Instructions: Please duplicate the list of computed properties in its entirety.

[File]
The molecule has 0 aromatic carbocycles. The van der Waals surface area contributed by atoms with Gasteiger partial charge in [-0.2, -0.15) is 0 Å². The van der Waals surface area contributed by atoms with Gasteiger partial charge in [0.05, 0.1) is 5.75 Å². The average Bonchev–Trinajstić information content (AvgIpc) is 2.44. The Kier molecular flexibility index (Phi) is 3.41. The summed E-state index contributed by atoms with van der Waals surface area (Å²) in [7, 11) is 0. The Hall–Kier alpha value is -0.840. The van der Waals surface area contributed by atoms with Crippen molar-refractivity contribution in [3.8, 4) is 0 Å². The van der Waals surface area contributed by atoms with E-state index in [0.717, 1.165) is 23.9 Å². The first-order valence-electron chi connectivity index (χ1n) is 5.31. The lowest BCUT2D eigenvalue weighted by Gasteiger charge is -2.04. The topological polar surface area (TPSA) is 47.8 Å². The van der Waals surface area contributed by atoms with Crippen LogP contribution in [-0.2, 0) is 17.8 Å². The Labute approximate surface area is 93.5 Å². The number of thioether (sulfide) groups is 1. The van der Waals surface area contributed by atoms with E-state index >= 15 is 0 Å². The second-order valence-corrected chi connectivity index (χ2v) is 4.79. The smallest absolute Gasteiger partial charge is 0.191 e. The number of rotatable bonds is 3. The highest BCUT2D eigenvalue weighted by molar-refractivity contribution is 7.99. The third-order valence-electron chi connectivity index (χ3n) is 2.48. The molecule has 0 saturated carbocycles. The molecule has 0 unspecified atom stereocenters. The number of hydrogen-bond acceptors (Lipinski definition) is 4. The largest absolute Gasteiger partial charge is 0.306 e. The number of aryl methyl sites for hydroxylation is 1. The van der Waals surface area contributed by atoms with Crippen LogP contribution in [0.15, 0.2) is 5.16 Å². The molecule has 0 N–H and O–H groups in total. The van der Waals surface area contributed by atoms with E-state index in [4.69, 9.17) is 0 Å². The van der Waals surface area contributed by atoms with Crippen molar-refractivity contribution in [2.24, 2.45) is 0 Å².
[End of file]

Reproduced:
The molecule has 0 aromatic carbocycles. The van der Waals surface area contributed by atoms with Gasteiger partial charge in [-0.2, -0.15) is 0 Å². The van der Waals surface area contributed by atoms with Gasteiger partial charge in [0.05, 0.1) is 5.75 Å². The average Bonchev–Trinajstić information content (AvgIpc) is 2.44. The Kier molecular flexibility index (Phi) is 3.41. The summed E-state index contributed by atoms with van der Waals surface area (Å²) in [7, 11) is 0. The Hall–Kier alpha value is -0.840. The van der Waals surface area contributed by atoms with Crippen molar-refractivity contribution in [3.8, 4) is 0 Å². The van der Waals surface area contributed by atoms with E-state index in [0.717, 1.165) is 23.9 Å². The first-order valence-electron chi connectivity index (χ1n) is 5.31. The lowest BCUT2D eigenvalue weighted by Gasteiger charge is -2.04. The topological polar surface area (TPSA) is 47.8 Å². The van der Waals surface area contributed by atoms with Crippen LogP contribution in [-0.2, 0) is 17.8 Å². The Labute approximate surface area is 93.5 Å². The number of thioether (sulfide) groups is 1. The van der Waals surface area contributed by atoms with E-state index >= 15 is 0 Å². The second-order valence-corrected chi connectivity index (χ2v) is 4.79. The smallest absolute Gasteiger partial charge is 0.191 e. The number of rotatable bonds is 3. The highest BCUT2D eigenvalue weighted by molar-refractivity contribution is 7.99. The third-order valence-electron chi connectivity index (χ3n) is 2.48. The molecule has 0 saturated carbocycles. The molecule has 0 unspecified atom stereocenters. The number of hydrogen-bond acceptors (Lipinski definition) is 4. The largest absolute Gasteiger partial charge is 0.306 e. The number of aryl methyl sites for hydroxylation is 1. The van der Waals surface area contributed by atoms with Crippen LogP contribution in [0.15, 0.2) is 5.16 Å². The molecule has 0 N–H and O–H groups in total. The van der Waals surface area contributed by atoms with E-state index in [4.69, 9.17) is 0 Å². The van der Waals surface area contributed by atoms with Crippen molar-refractivity contribution in [2.24, 2.45) is 0 Å².